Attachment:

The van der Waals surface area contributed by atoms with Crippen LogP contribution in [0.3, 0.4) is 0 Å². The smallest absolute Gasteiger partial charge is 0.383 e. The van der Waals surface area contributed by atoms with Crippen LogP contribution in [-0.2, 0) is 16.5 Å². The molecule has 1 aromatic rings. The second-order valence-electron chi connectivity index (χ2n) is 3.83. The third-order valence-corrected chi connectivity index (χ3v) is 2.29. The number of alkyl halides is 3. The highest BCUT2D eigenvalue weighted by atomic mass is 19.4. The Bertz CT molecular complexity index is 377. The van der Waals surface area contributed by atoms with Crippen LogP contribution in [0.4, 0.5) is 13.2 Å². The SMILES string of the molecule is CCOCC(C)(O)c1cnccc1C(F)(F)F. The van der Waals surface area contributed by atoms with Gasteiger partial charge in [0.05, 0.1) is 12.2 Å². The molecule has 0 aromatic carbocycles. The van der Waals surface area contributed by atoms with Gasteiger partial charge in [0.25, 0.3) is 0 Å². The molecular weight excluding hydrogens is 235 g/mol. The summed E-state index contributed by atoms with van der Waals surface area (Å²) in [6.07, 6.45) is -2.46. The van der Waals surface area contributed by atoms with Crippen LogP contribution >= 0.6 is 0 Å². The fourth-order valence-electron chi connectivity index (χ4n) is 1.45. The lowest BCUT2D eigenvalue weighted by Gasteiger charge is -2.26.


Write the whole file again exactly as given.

The van der Waals surface area contributed by atoms with Crippen LogP contribution in [0.3, 0.4) is 0 Å². The smallest absolute Gasteiger partial charge is 0.383 e. The van der Waals surface area contributed by atoms with Crippen LogP contribution in [-0.2, 0) is 16.5 Å². The molecule has 1 aromatic rings. The second-order valence-electron chi connectivity index (χ2n) is 3.83. The third-order valence-corrected chi connectivity index (χ3v) is 2.29. The number of alkyl halides is 3. The highest BCUT2D eigenvalue weighted by atomic mass is 19.4. The Bertz CT molecular complexity index is 377. The van der Waals surface area contributed by atoms with Crippen LogP contribution in [0.4, 0.5) is 13.2 Å². The SMILES string of the molecule is CCOCC(C)(O)c1cnccc1C(F)(F)F. The van der Waals surface area contributed by atoms with Gasteiger partial charge in [0.05, 0.1) is 12.2 Å². The molecule has 0 aromatic carbocycles. The van der Waals surface area contributed by atoms with Gasteiger partial charge in [0.25, 0.3) is 0 Å². The molecular weight excluding hydrogens is 235 g/mol. The summed E-state index contributed by atoms with van der Waals surface area (Å²) in [6.07, 6.45) is -2.46. The van der Waals surface area contributed by atoms with Crippen LogP contribution >= 0.6 is 0 Å². The fourth-order valence-electron chi connectivity index (χ4n) is 1.45. The lowest BCUT2D eigenvalue weighted by Gasteiger charge is -2.26.